A bill to make match-fixing a criminal offence has passed its first reading in Parliament with unanimous support from all parties.

The Match-Fixing Bill will provide penalties of up to seven years in prison for those who try to influence the outcome of a match or race, and is expected to be passed in time for the hosting of the Cricket World, as well as the later hosting of the Fifa Under-20 World Cup next year.

Justice Minister Judith Collins said New Zealand had a well-deserved reputation for playing fair but referred to the recent admission of match-fixing by former Black Cap player Lou Vincent and ongoing investigation of Chris Cairns, who has denied any involvement in match-fixing.

"As we have seen from recent events, New Zealand is not immune to this growing threat. That is why the Government is taking action on this matter."


The bill was designed to protect the integrity of New Zealand sport.

"Match-fixing is a growing problem internationally and has been described as the number one threat to sport .. The International Centre for Sport Security has estimated that over $140 billion is laundered world wide every year through sport betting. This illustrates the extent to which organised crime is seeking to exploit the sporting sector."

The bill introduces a new offence of 'obtaining by deception or causing loss by deception,' targeting those those who try to manipulate or influence the outcome of a match or race, or any component of it, to benefit from it or cause loss to others. It will apply to matches in all sporting codes, as well as races, such as horse, boat or car races.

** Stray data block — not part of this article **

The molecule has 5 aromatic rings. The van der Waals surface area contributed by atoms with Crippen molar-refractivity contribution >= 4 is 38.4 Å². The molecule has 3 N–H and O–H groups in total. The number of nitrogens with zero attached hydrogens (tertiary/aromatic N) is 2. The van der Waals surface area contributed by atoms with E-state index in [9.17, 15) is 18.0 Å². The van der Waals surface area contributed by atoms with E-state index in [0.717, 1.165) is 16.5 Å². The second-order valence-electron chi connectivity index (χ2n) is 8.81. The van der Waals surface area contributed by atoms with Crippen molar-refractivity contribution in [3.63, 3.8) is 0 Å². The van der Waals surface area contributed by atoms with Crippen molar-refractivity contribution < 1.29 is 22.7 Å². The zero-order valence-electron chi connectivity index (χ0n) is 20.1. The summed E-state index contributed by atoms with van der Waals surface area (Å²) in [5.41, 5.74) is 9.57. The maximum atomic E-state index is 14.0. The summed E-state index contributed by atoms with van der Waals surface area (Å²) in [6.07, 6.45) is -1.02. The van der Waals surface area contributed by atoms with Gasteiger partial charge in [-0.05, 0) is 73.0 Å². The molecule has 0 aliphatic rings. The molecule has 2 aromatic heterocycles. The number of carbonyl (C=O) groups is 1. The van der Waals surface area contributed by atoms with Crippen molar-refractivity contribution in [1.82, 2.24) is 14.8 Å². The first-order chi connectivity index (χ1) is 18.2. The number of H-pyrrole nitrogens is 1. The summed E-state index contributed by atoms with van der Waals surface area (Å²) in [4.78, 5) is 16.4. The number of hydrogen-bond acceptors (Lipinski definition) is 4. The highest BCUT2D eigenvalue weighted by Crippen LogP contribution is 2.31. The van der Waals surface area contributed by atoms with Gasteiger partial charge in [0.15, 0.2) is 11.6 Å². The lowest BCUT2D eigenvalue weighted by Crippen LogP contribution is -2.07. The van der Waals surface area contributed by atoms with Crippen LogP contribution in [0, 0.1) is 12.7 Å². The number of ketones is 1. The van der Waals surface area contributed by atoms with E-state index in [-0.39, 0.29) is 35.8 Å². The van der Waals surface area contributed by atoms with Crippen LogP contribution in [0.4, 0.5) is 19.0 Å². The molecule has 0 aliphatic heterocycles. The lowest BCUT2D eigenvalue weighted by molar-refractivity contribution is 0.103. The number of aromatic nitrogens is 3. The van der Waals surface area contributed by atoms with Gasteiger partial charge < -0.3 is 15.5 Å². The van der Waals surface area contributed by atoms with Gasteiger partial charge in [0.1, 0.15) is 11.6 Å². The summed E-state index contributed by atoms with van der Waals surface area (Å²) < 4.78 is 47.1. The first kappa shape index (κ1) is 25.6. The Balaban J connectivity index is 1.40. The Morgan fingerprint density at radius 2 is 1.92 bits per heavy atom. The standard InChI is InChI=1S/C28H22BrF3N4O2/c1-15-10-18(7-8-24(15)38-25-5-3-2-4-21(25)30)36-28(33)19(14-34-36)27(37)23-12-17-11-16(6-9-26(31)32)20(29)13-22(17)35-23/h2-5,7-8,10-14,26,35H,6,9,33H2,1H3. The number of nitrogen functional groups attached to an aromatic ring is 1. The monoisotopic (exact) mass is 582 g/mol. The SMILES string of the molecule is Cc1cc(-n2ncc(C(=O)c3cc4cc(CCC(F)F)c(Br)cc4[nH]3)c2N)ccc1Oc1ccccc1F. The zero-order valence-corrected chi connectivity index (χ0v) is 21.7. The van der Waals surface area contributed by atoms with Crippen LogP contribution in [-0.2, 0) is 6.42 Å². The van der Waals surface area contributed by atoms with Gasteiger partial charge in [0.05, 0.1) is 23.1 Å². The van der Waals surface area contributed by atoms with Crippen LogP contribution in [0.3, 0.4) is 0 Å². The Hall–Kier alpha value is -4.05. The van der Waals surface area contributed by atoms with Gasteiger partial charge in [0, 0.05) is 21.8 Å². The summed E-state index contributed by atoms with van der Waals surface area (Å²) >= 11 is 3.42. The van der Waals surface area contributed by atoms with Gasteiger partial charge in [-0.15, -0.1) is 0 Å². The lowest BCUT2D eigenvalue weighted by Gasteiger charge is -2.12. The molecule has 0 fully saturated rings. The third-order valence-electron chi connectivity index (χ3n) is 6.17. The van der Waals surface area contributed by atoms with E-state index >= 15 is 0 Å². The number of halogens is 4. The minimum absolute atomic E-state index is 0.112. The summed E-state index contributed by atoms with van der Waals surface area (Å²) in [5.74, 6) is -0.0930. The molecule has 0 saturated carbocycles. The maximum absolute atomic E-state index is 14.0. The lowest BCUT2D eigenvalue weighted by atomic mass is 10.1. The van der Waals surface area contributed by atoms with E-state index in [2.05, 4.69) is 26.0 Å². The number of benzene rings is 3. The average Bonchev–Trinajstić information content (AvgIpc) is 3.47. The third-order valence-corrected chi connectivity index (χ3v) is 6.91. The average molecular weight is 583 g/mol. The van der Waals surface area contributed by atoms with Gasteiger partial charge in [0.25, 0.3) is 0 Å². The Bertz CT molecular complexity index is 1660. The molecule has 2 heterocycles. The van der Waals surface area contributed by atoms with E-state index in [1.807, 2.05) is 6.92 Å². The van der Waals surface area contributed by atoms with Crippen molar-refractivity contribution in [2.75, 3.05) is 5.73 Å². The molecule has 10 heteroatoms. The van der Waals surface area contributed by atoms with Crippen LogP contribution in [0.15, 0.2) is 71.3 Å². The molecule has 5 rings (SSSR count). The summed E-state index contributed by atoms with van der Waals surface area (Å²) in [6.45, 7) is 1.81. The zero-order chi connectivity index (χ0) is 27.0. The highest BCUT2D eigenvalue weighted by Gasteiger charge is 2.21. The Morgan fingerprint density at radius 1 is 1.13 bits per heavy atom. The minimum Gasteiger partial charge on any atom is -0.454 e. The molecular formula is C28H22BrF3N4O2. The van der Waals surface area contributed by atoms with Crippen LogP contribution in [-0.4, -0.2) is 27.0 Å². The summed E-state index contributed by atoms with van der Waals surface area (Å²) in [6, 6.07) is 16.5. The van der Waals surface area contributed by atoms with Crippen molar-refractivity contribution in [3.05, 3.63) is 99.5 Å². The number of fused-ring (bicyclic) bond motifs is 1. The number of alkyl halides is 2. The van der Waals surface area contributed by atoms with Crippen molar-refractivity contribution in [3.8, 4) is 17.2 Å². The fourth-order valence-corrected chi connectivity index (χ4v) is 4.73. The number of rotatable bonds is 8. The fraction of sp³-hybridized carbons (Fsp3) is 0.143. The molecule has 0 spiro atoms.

Labour's sports spokesman Trevor Mallard said while it was likely match-fixing was already a crime, the bill made a minor but important change.

"It makes it very clear that match-fixing is a crime. This puts it beyond any doubt whatsoever."

A keen cyclist, he also attributed the crackdown on doping in recent years for the improved success of New Zealand's cyclists on the international stage.

"Clearly in the last decade or more as there has been less doping, New Zealand athletes have been doing better and better at cycling relative to the rest of the world." It is the last day of Parliament before the election and Labour MPs also took the chance to have a go at National over its deals in the Epsom and Ohariu electorates.

Mr Mallard said the matchfixing bill did not apply to such deals in electorate seats in which the National Party was trying to fix the outcome by telling voters to vote for other party's candidates.

However he pointed he had a slight conflict because the Green Party candidate in his Hutt South electorate, Holly Walker, was doing the same thing by telling voters she only wanted their party vote.

"I've therefore got slightly mixed feelings about people who are running in an electorate and saying 'give us the party vote but not the electorate vote."'

Ms Walker is leaving Parliament, but is still a candidate to push for the Green party vote.

Fellow Labour MP Chris Hipkins also said National was guilty of match-fixing itself because of the deals in Epsom and Ohariu.

"How ironic the Government should be saying we don't want match-fixing in sport. This Government seem to think they can jack it up over cups of tea."

The bill will now go to the law and order select committee and the Government hopes to have it passed by the end of the year, although that will be up to the next government to determine after the election.

A spokeswoman for Sport Minister Murray McCully said the bill needed to be passed into law by February next year in order to take effect in advance of the Cricket World Cup.